Since the mid-1990s, the costs of compute, storage, and memory have been steadily plummeting. The commoditization revolution in compute (“x86 everywhere”), combined with the commercialization of distributed systems programming models, has taken huge advantage of this economic situation.
At the same time, we are processing more data, from more sources, for more purposes than ever before. Although multi-core and multi-socket compute platforms are commonplace – leveraging parallelism at the processor to try to handle the hockey-stick growth of data processing needs – even these approaches are insufficient to deliver the processing power needed to accomplish enterprise data mining efforts. Hence the scramble to build distributed systems solutions for our applications.
This scramble to build distributed systems solutions has had a few, key consequences:
- Applications are more distributed across networks. An application is considered “distributed” as soon as it has any non-trivial east/west dependencies. Once this happens, the network is an implicit part of the application. It’s no longer sufficient to have the fastest algorithms in your applications, or to have the highest-RPM disk drives in your servers. Now network latency and throughput have a critical impact on the performance of distributed applications.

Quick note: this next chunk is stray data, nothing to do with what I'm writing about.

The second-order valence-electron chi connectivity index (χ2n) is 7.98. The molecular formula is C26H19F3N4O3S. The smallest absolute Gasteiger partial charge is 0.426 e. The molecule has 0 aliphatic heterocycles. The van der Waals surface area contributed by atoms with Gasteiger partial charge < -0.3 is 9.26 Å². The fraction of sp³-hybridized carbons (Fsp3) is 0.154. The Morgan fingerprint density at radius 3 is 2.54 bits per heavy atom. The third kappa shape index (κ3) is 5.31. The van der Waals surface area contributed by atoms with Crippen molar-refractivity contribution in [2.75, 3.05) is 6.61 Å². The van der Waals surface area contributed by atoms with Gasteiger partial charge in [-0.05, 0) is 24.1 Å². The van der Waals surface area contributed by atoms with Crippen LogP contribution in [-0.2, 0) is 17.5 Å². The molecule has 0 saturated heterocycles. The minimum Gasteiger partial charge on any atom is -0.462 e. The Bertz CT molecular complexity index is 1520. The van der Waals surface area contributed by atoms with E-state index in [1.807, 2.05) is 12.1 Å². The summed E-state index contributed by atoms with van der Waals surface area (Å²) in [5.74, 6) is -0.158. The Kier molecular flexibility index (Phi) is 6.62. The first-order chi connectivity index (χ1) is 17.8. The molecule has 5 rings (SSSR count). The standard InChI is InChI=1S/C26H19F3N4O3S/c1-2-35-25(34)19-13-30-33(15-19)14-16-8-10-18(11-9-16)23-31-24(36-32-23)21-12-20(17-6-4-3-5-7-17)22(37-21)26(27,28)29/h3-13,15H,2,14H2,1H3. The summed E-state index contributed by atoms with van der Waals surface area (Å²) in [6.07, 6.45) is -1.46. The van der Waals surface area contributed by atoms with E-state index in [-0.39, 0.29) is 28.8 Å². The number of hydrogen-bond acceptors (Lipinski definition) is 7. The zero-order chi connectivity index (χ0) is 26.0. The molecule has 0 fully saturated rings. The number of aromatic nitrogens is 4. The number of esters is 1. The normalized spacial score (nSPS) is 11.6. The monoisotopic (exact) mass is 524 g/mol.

- Operating distributed applications changes network operations. In the past, networks were segmented into layers, zones, and areas. Applications existed primarily within one of those segments. Now, as a result of their increasingly distributed nature, modern applications operate across boundaries and layers. In many cases, our modern transient and elastic applications deploy, work, and decommission non-deterministically. Their increasing scale and ephemerality and requirements for performance, continuity, and on-demand capacity, require comprehensive, real-time feedback and automation.